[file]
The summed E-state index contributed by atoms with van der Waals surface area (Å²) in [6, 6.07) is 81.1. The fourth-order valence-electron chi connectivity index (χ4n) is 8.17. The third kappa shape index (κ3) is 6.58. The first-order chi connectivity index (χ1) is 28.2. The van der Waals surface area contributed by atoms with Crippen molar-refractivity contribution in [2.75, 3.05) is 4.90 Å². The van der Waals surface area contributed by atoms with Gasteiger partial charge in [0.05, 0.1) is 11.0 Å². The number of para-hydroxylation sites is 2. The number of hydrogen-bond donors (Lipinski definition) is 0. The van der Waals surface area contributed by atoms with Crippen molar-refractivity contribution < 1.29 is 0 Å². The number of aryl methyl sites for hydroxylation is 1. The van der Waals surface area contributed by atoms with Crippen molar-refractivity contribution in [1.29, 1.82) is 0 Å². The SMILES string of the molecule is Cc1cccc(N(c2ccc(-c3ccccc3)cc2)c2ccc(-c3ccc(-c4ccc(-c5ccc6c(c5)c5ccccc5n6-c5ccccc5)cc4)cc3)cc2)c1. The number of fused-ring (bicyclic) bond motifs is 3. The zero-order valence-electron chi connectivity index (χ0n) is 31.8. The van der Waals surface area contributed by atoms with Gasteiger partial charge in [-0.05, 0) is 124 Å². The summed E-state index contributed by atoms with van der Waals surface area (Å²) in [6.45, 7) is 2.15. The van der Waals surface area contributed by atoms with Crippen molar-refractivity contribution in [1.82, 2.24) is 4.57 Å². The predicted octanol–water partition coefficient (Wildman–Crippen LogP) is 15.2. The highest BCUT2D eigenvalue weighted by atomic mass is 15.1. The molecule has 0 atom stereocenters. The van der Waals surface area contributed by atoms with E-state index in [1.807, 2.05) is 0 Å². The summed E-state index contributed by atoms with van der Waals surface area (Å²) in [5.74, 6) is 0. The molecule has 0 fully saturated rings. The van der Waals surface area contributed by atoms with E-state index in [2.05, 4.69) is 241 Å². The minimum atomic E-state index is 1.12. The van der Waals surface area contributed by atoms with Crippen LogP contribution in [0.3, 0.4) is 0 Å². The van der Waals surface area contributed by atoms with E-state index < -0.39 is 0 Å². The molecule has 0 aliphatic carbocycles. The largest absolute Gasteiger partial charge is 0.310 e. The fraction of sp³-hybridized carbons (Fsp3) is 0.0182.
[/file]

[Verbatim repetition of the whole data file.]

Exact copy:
The summed E-state index contributed by atoms with van der Waals surface area (Å²) in [6, 6.07) is 81.1. The fourth-order valence-electron chi connectivity index (χ4n) is 8.17. The third kappa shape index (κ3) is 6.58. The first-order chi connectivity index (χ1) is 28.2. The van der Waals surface area contributed by atoms with Crippen molar-refractivity contribution in [2.75, 3.05) is 4.90 Å². The van der Waals surface area contributed by atoms with Gasteiger partial charge in [0.05, 0.1) is 11.0 Å². The number of para-hydroxylation sites is 2. The number of hydrogen-bond donors (Lipinski definition) is 0. The van der Waals surface area contributed by atoms with Crippen molar-refractivity contribution < 1.29 is 0 Å². The number of aryl methyl sites for hydroxylation is 1. The van der Waals surface area contributed by atoms with Crippen molar-refractivity contribution in [1.29, 1.82) is 0 Å². The SMILES string of the molecule is Cc1cccc(N(c2ccc(-c3ccccc3)cc2)c2ccc(-c3ccc(-c4ccc(-c5ccc6c(c5)c5ccccc5n6-c5ccccc5)cc4)cc3)cc2)c1. The number of fused-ring (bicyclic) bond motifs is 3. The zero-order valence-electron chi connectivity index (χ0n) is 31.8. The van der Waals surface area contributed by atoms with Gasteiger partial charge in [-0.05, 0) is 124 Å². The summed E-state index contributed by atoms with van der Waals surface area (Å²) in [6.45, 7) is 2.15. The van der Waals surface area contributed by atoms with Crippen molar-refractivity contribution in [1.82, 2.24) is 4.57 Å². The predicted octanol–water partition coefficient (Wildman–Crippen LogP) is 15.2. The highest BCUT2D eigenvalue weighted by atomic mass is 15.1. The molecule has 0 atom stereocenters. The van der Waals surface area contributed by atoms with E-state index in [1.807, 2.05) is 0 Å². The summed E-state index contributed by atoms with van der Waals surface area (Å²) in [5.74, 6) is 0. The molecule has 0 fully saturated rings. The van der Waals surface area contributed by atoms with E-state index in [2.05, 4.69) is 241 Å². The minimum atomic E-state index is 1.12. The van der Waals surface area contributed by atoms with Crippen LogP contribution in [0.3, 0.4) is 0 Å². The van der Waals surface area contributed by atoms with E-state index < -0.39 is 0 Å². The molecule has 0 aliphatic carbocycles. The largest absolute Gasteiger partial charge is 0.310 e. The fraction of sp³-hybridized carbons (Fsp3) is 0.0182.